Last month Washington Post reporter Felicia Sonmez filed a lawsuit against the newspaper for discrimination, alleging that editors barred Sonmez from reporting on stories involving sexual assault after she came out as a survivor of sexual assault herself. Now, the lawsuit has also revealed that while the Post barred Sonmez from reporting on certain stories they allowed another reporter who had been accused of workplace sexual harassment to continue reporting on similar stories.
Sonmez’s lawsuit—filed in court on July, 22nd—begins in 2018 when the reporter, who had spoken out earlier that year about being assaulted by then-Los Angeles Times reporter Jonathan Klaiman, was barred from covering emerging sexual assault accusations about then-Supreme Court nominee Brett Kavanaugh. The limit on Sonmez’s coverage continued until March of this year after it was reported on by Politico. During that time, she was not allowed to report on Alexandria Ocasio-Cortez’s revelations that she is a survivor of assault or harassment allegations against Andrew Cuomo; additionally, Somnez had to remove herself from covering former Missouri Governor Eric Greiten’s Senate campaign due to sexual assault allegations previously made against the former governor.
Sonmez was also suspended from reporting completely by the paper following Kobe Bryant’s death in early 2020 after tweeting a link to an article about sexual assault allegations made about Bryant in 2003. The New York Times published an email sent to Sonmez from the then-executive editor of the Post Marty Baron who said, “Please stop. You’re hurting this institution by doing this.” At the time, Sonmez’s colleagues at the Post sent a letter to leadership at the newspaper, including to Baron, criticizing their decision to suspend Baron and “control how Felciaia speaks on matters of sexual violence.”
According to The Daily Beast, Sonmez’s lawsuit also mentions how a male reporter who allegedly sent “an unsolicited photo of his underwear-covered crotch to a young woman” was allowed to continue reporting on stories of sexual assault, harassment, and discrimination while Sonmez was not. Though the lawsuit does not mention any names, The Daily Beast’s reporting confirmed that the lawsuit was referring to Post journalist Simon Denyer. The allegations against Denyer were also made in 2018 and investigated internally by the newspaper who later found no wrongdoing.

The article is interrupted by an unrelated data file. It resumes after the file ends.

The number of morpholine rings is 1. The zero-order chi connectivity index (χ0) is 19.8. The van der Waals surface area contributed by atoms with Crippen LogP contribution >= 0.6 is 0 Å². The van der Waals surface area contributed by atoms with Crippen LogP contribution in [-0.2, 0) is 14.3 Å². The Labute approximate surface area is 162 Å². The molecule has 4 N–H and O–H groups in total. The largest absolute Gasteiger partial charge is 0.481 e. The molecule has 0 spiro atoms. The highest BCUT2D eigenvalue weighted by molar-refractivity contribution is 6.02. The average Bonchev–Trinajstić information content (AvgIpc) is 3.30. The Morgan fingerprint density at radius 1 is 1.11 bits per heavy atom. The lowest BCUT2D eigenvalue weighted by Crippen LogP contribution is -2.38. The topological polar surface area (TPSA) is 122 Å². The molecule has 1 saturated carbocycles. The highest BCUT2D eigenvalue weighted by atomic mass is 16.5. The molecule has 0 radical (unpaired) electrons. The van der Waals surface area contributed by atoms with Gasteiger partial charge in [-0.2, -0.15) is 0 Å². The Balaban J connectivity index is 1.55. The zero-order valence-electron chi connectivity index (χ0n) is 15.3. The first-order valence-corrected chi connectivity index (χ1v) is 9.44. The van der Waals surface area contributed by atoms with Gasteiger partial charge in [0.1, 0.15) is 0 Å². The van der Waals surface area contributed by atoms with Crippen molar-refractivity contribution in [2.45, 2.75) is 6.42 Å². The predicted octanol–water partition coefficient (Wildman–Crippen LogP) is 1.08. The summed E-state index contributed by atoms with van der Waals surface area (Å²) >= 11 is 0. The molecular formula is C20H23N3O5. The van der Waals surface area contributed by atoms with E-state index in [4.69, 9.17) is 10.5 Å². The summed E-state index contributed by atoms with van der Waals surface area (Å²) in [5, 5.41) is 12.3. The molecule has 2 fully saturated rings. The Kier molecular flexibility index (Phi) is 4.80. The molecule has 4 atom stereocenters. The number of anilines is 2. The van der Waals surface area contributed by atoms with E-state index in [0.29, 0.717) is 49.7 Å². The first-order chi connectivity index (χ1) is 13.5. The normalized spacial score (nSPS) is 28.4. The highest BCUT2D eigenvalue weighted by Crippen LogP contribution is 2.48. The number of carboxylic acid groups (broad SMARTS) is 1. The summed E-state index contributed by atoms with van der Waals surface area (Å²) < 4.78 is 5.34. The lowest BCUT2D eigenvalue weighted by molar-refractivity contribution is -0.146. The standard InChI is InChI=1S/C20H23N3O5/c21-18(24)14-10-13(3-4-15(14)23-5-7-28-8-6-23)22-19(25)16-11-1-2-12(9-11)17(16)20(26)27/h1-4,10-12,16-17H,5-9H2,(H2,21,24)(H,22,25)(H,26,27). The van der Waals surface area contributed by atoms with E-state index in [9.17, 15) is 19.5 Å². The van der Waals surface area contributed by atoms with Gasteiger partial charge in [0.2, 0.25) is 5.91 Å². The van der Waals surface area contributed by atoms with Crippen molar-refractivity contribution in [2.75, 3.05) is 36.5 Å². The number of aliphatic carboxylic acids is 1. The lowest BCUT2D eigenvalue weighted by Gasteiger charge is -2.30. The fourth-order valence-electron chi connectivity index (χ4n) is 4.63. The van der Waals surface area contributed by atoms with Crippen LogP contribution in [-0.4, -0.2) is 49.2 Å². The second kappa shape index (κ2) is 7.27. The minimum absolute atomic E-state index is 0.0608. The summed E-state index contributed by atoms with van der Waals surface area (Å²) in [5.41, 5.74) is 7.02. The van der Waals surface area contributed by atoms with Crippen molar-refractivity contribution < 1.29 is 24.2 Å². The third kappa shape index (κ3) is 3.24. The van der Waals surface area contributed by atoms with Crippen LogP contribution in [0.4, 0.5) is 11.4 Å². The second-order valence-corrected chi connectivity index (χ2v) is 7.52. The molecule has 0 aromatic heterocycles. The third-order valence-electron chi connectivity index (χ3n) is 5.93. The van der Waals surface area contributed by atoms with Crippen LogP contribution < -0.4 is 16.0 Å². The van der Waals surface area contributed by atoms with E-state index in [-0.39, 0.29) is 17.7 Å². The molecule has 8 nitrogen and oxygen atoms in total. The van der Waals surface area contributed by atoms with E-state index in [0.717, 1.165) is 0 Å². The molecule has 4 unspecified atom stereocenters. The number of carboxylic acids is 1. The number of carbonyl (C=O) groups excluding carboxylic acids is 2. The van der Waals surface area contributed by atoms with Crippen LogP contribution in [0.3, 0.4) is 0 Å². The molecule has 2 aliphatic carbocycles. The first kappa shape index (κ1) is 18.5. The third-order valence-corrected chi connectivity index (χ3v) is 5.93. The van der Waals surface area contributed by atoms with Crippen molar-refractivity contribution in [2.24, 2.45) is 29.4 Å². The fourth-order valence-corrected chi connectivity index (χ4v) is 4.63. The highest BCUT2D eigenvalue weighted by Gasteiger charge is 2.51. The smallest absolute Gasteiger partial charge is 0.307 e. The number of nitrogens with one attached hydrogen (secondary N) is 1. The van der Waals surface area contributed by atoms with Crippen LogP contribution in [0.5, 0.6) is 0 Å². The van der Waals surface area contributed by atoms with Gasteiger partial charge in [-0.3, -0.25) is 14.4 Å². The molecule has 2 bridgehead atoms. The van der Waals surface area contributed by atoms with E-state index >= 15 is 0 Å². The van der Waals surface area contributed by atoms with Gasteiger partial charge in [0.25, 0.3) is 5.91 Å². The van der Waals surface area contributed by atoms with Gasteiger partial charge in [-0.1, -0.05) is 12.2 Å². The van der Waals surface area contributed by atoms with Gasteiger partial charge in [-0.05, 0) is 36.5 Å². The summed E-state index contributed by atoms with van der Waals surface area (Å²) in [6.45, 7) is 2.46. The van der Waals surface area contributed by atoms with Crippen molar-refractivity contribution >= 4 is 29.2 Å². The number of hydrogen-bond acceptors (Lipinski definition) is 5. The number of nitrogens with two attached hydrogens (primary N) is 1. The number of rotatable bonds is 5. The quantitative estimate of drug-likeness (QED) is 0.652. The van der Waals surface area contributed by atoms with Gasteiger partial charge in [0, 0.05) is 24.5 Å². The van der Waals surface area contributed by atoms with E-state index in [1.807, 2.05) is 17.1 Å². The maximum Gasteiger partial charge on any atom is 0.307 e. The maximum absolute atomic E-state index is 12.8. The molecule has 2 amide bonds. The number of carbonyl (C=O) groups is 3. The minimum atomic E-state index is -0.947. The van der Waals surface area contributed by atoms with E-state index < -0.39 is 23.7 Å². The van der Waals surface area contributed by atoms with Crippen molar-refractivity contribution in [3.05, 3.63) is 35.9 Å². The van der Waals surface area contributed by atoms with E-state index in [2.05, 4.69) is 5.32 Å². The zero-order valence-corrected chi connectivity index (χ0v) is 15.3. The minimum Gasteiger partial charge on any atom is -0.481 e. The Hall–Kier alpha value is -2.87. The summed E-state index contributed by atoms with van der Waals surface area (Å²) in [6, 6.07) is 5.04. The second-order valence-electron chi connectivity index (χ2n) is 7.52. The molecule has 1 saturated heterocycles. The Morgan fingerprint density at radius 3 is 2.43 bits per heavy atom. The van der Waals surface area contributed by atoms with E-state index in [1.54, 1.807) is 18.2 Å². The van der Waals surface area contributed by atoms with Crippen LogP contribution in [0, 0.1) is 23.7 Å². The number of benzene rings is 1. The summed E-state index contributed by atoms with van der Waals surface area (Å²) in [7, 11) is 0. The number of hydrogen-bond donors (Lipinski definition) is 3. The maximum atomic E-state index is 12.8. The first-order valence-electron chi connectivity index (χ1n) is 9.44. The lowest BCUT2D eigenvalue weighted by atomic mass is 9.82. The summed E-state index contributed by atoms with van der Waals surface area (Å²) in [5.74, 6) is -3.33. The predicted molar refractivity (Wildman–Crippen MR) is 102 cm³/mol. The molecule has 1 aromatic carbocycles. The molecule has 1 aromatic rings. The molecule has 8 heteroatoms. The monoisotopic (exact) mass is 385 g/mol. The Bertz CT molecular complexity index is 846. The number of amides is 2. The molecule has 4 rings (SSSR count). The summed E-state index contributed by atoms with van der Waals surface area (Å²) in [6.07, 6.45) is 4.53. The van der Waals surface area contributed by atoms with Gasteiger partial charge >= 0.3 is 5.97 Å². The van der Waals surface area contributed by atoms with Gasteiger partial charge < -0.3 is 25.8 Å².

The Post’s decision to remove Somnez from stories concerning sexual assault and misconduct was allegedly made in the name of journalistic “objectivity”. But revelations that male reporters faced with allegations against themselves were not met with the same concerns about conflicts of interest or objectivity, raises questions about the real outcome of “journalistic objectivity” as Jezebel writer Marie Solis pointed out when Somnez’s reporting barring was first revealed:
“When objectivity is so revered while at the same time so ill-defined, it is only a short road to it being weaponized, its mosts facile interpretations indulged. In this instance, the Washington Post has reduced objectivity to a state of being; a reporter either has it or she doesn’t. The having, it seems, fundamentally relies on what body a reporter occupies, and the experiences they’ve had in it. When objectivity is taken to this extreme, it is inevitable marginalized reporters who suffer the consequences, as well as their audiences, who are denied the rigorous, nuanced, and intellectually honest coverage writers can produce when an issue hits close to home.”
The double standard nature of the editorial move puts the spotlight on the newspaper’s former executive editor Marty Baron (most well-known to the general public for his leadership on the Boston Globe’s investigation of the Catholic Church’s sex abuse against children). When asked last month in a discussion with the Foreign Correspondents Club of Hong Kong if he regretted decisions related to Somnez’s reporting ban he declined to comment on the case specifically and instead simply answered, “I don’t have any regrets.”
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